challenging.

“We intensified our opposition. We wrote to government agencies, and the local government units. But no one listened. There was no action. We tried all the legal processes available but our pleas fell on deaf ears. In 1999, the Subanons decided to stage a protest. We investigated TVIRD’s activities and we found out that it was an open-pit large-scale operation,” he recounted. 

To everyone’s surprise, the protesters were arrested and chained. “TVIRD’s military personnel arrested the protesters and even gravely harmed some people in the crowd. They did not spare the women while they tied up the men like animals.”

Timuay Boy said the “harassment” of TVIRD did not end there. Those who joined the protest or voiced their opposition to the mining operations were forcefully evicted. Worst of all, emissaries from TVIRD continually harassed the other tribal leaders into convincing Timuay Boy to sign an agreement.

“They gave me a folder which contained the agreements and the financial rewards. Once, some of the members of our group were coerced to sign the agreement. But they didn’t sign it because their chieftain didn’t. They will only do so after I sign it,” he said. But that didn’t deter TVIRD from finding other ways.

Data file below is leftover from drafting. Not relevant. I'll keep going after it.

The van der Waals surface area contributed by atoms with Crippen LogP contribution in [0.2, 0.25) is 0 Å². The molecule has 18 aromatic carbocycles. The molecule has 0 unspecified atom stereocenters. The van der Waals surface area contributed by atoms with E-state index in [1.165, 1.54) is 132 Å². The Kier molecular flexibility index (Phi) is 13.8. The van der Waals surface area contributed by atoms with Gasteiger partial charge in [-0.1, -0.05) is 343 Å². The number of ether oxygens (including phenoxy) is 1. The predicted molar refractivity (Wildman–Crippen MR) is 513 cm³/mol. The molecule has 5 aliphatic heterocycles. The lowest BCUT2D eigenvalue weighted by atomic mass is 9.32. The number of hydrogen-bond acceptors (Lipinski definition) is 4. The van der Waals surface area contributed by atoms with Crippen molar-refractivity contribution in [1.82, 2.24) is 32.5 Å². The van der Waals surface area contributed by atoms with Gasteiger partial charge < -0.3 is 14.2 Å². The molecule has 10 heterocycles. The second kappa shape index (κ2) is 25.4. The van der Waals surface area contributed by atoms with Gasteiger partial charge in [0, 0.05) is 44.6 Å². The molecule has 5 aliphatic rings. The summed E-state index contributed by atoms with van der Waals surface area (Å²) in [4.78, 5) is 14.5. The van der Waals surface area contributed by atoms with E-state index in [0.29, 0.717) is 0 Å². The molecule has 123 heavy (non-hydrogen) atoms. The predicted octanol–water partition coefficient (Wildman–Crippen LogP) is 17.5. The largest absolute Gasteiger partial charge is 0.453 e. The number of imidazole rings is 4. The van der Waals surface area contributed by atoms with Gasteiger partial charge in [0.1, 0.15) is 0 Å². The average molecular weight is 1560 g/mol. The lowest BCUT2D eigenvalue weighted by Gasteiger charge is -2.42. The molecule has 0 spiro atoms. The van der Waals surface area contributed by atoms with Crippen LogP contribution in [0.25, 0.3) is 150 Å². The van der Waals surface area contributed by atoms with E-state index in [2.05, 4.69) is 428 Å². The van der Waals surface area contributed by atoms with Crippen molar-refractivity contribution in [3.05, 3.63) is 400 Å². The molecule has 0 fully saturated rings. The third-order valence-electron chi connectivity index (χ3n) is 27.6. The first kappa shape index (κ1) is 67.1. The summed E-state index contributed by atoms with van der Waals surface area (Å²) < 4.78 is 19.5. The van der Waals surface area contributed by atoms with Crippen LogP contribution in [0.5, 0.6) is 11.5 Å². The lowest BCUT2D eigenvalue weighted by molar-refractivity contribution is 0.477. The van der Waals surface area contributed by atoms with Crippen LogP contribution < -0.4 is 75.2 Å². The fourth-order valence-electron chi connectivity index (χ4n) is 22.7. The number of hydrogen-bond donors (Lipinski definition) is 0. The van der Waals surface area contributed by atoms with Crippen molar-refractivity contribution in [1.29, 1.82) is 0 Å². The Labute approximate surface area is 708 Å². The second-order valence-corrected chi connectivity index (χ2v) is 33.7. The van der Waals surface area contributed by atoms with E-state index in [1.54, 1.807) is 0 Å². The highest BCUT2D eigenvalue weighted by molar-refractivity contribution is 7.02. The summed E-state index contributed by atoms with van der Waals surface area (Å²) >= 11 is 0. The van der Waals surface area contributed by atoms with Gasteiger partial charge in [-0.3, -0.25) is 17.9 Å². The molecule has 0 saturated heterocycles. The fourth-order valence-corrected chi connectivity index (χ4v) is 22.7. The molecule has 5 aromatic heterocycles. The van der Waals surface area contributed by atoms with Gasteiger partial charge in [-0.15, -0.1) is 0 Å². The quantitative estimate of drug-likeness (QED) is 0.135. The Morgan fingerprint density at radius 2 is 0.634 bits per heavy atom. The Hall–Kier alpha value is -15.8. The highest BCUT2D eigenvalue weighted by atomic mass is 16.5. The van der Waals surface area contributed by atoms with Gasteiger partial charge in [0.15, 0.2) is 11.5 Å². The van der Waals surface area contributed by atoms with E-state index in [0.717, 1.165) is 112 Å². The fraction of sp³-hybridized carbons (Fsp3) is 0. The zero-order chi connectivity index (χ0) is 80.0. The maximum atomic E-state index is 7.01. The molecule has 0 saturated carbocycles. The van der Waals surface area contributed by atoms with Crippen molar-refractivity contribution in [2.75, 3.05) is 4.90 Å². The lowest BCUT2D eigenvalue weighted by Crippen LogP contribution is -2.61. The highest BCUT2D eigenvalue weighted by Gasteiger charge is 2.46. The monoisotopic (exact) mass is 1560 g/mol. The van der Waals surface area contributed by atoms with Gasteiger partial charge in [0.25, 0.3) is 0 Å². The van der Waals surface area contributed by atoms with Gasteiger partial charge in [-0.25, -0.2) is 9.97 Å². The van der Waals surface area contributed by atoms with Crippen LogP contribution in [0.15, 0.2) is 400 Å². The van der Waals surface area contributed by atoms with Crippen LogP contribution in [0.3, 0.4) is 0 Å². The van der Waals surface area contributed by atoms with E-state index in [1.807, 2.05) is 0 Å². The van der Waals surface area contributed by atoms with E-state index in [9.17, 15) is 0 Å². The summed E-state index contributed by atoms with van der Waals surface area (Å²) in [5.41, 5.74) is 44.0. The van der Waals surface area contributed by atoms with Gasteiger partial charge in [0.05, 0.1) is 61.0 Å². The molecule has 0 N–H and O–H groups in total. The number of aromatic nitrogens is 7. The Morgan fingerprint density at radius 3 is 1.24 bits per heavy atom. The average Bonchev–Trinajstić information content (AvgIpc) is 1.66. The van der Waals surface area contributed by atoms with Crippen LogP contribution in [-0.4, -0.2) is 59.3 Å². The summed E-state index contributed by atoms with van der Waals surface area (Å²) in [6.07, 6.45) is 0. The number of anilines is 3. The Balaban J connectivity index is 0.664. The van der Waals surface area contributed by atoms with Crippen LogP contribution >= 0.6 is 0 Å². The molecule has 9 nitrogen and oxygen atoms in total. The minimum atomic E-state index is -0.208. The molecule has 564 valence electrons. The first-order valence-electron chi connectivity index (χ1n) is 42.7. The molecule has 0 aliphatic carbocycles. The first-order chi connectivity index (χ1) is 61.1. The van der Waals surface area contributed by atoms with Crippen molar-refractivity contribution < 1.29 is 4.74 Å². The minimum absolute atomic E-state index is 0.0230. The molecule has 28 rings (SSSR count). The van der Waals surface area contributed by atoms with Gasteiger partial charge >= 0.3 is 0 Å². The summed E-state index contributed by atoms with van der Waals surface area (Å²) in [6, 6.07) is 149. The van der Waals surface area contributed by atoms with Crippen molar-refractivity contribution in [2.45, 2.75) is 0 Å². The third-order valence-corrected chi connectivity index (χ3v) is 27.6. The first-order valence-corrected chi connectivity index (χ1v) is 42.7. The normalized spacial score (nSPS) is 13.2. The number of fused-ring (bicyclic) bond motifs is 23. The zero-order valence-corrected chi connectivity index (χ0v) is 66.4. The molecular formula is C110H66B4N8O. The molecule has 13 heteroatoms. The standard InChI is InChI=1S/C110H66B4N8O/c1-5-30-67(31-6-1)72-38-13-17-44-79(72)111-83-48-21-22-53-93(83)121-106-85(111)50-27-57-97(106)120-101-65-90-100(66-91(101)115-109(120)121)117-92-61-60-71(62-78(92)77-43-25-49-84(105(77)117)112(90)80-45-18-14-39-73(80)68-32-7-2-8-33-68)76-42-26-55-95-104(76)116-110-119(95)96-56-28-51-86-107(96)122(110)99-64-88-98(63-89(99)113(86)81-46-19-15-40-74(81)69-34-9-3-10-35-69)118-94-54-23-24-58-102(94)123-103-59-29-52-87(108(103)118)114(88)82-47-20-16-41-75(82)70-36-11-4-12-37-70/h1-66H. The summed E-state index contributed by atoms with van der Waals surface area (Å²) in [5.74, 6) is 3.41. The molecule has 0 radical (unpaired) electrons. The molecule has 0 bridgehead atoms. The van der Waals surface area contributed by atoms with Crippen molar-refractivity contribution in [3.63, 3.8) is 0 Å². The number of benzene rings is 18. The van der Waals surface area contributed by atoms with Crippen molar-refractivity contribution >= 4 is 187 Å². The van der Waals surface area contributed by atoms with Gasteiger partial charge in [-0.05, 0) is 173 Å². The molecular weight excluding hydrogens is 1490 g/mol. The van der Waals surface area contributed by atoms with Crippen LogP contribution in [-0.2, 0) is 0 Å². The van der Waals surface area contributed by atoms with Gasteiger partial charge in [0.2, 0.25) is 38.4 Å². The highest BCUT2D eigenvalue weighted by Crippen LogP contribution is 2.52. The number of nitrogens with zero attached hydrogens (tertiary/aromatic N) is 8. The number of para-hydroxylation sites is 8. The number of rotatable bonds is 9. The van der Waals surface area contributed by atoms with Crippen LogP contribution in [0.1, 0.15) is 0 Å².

TVIRD’s next strategy was to “divide and conquer,” which they did by organising a parallel group that would oppose Timuay Boy’s actions. “They even had an election. They got people from different places who are not really Subanons. That is a big insult to me and to our tribe,” Timuay Boy said.

It turned out that TVIRD is not simply organising a group but a Council of Elders that claims to represent the Subanons and duplicate the legitimacy of the traditional Kabogolalan or Council that existed long before the mining company’s arrival.